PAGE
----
Tenascin-C is a large, multimeric extracellular matrix protein that is found in a variety of tissues and can have profound effects on cell adhesion. It is secreted from cells as a hexamer of six identical chains called a hexabrachion. Disulfide bonding among tenascin subunits mediates intracellular assembly into hexamers. The amino-terminal assembly domain consists of heptad repeats and at least six cysteine residues (Cys-64, -111, -113, -140, -146, -147) that could be involved in multimerization. We have now determined the requirements for these cysteine residues during hexamer assembly. Our results show that only Cys-64 is required to form the hexameric structure. Mutation of Cys-64 to glycine resulted in release of trimer intermediates, which probably form via the heptad repeats, but no hexamers were secreted. In contrast, individual or pairs of mutations of each of the other cysteines had no effect on tenascin hexamer formation, and inclusion of any other cysteine mutations along with C64G did not further disrupt the multimer pattern. However, when all six cysteines were mutated, monomers were the major extracellular form. Together, these results show that trimers are an intermediate of tenascin-C assembly and that Cys-64 is essential for formation of hexabrachions.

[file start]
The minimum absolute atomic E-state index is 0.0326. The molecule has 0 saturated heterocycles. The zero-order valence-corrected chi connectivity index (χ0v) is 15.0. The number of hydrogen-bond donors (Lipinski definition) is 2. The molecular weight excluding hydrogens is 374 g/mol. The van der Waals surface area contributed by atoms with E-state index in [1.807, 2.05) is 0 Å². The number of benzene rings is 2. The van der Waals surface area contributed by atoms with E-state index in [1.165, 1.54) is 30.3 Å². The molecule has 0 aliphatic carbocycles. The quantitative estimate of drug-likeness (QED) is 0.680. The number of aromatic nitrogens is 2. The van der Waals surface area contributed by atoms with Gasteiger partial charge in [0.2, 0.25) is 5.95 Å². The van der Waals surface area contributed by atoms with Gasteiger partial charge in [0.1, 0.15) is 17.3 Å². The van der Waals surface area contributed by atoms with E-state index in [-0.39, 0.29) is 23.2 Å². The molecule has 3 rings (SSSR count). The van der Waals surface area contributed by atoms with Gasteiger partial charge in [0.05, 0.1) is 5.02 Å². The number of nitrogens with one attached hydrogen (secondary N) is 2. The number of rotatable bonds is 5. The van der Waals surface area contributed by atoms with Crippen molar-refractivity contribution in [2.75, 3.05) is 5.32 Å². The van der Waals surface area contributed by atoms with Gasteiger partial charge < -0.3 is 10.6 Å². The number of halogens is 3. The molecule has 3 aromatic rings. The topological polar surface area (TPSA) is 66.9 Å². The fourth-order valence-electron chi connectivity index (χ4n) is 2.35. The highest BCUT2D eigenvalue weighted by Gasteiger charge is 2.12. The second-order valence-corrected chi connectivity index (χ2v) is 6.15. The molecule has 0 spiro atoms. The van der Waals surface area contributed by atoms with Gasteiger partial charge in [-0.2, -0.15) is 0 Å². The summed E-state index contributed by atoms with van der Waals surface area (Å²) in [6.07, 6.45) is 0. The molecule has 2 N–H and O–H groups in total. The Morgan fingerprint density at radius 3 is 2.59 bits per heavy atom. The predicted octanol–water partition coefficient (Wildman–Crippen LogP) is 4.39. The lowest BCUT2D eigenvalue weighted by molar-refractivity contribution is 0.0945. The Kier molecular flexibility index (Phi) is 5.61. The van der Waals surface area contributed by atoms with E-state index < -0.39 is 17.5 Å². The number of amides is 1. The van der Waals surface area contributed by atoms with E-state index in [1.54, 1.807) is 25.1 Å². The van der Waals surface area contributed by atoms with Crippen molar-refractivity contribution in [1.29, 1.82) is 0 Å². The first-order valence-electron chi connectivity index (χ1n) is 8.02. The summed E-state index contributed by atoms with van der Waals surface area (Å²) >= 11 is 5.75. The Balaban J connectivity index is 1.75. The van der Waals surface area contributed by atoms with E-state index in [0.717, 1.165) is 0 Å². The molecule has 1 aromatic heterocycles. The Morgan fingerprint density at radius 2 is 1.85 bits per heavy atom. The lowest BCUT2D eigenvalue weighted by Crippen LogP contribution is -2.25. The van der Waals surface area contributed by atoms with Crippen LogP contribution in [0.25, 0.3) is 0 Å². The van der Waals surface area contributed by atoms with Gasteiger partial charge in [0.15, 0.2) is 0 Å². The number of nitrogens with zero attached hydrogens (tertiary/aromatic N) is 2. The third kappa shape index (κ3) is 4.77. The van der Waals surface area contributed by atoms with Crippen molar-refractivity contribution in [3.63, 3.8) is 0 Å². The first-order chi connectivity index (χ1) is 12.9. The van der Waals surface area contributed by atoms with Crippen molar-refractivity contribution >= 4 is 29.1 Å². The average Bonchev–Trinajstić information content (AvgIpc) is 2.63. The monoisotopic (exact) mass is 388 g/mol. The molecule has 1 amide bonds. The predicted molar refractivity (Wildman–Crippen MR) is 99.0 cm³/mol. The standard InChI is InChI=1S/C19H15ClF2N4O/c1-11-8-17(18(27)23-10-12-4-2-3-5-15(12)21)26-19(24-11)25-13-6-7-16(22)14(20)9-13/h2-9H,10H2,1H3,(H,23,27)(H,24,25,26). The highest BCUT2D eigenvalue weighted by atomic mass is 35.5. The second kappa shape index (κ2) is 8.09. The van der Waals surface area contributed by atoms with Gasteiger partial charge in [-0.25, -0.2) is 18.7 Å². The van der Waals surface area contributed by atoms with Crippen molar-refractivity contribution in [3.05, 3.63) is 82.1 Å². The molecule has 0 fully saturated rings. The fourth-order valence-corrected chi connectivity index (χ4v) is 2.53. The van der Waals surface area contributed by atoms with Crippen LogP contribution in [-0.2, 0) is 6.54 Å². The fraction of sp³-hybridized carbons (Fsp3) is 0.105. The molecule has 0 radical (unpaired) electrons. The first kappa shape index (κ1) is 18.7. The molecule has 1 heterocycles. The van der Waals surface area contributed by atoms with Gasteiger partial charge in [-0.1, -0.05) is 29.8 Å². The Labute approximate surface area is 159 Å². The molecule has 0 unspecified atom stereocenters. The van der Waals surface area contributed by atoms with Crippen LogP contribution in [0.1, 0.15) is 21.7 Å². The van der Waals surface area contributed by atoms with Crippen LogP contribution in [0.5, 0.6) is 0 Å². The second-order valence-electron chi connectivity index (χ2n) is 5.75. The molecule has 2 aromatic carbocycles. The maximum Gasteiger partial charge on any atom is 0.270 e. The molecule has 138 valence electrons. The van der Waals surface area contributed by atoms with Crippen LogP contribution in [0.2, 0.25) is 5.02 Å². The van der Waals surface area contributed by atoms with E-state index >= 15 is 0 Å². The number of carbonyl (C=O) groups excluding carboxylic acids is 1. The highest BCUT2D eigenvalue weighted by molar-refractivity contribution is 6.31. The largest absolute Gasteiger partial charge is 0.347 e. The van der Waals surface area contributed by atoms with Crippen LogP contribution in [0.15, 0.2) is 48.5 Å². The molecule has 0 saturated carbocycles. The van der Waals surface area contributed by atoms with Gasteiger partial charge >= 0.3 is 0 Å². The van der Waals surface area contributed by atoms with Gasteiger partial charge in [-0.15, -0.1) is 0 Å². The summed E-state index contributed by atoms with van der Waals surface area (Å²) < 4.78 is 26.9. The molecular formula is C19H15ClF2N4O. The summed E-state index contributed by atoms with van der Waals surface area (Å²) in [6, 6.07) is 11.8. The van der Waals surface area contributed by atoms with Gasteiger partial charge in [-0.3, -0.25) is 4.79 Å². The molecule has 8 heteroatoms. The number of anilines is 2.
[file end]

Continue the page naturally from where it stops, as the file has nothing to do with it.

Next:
All Science Journal Classification (ASJC) codes
- Molecular Biology
- Cell Biology